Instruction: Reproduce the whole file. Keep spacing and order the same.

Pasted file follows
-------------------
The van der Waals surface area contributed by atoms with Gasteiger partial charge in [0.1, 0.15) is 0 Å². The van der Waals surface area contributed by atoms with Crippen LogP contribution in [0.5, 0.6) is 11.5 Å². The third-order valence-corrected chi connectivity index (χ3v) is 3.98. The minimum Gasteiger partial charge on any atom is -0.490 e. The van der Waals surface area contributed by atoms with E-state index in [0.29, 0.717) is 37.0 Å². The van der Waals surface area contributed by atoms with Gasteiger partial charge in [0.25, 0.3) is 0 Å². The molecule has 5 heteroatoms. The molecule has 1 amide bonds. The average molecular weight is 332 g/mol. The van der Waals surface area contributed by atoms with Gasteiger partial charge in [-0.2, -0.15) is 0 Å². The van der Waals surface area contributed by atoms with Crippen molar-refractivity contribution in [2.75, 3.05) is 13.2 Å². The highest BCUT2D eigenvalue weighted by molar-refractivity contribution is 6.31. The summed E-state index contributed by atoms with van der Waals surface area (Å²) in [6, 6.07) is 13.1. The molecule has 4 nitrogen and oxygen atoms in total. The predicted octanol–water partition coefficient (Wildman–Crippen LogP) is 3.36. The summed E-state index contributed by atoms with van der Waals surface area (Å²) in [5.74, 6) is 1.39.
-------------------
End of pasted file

The van der Waals surface area contributed by atoms with Gasteiger partial charge in [0.1, 0.15) is 0 Å². The van der Waals surface area contributed by atoms with Crippen LogP contribution in [0.5, 0.6) is 11.5 Å². The third-order valence-corrected chi connectivity index (χ3v) is 3.98. The minimum Gasteiger partial charge on any atom is -0.490 e. The van der Waals surface area contributed by atoms with E-state index in [0.29, 0.717) is 37.0 Å². The van der Waals surface area contributed by atoms with Gasteiger partial charge in [0.25, 0.3) is 0 Å². The molecule has 5 heteroatoms. The molecule has 1 amide bonds. The average molecular weight is 332 g/mol. The van der Waals surface area contributed by atoms with Gasteiger partial charge in [-0.2, -0.15) is 0 Å². The van der Waals surface area contributed by atoms with Crippen molar-refractivity contribution in [2.75, 3.05) is 13.2 Å². The highest BCUT2D eigenvalue weighted by molar-refractivity contribution is 6.31. The summed E-state index contributed by atoms with van der Waals surface area (Å²) in [6, 6.07) is 13.1. The molecule has 4 nitrogen and oxygen atoms in total. The predicted octanol–water partition coefficient (Wildman–Crippen LogP) is 3.36. The summed E-state index contributed by atoms with van der Waals surface area (Å²) in [5.74, 6) is 1.39.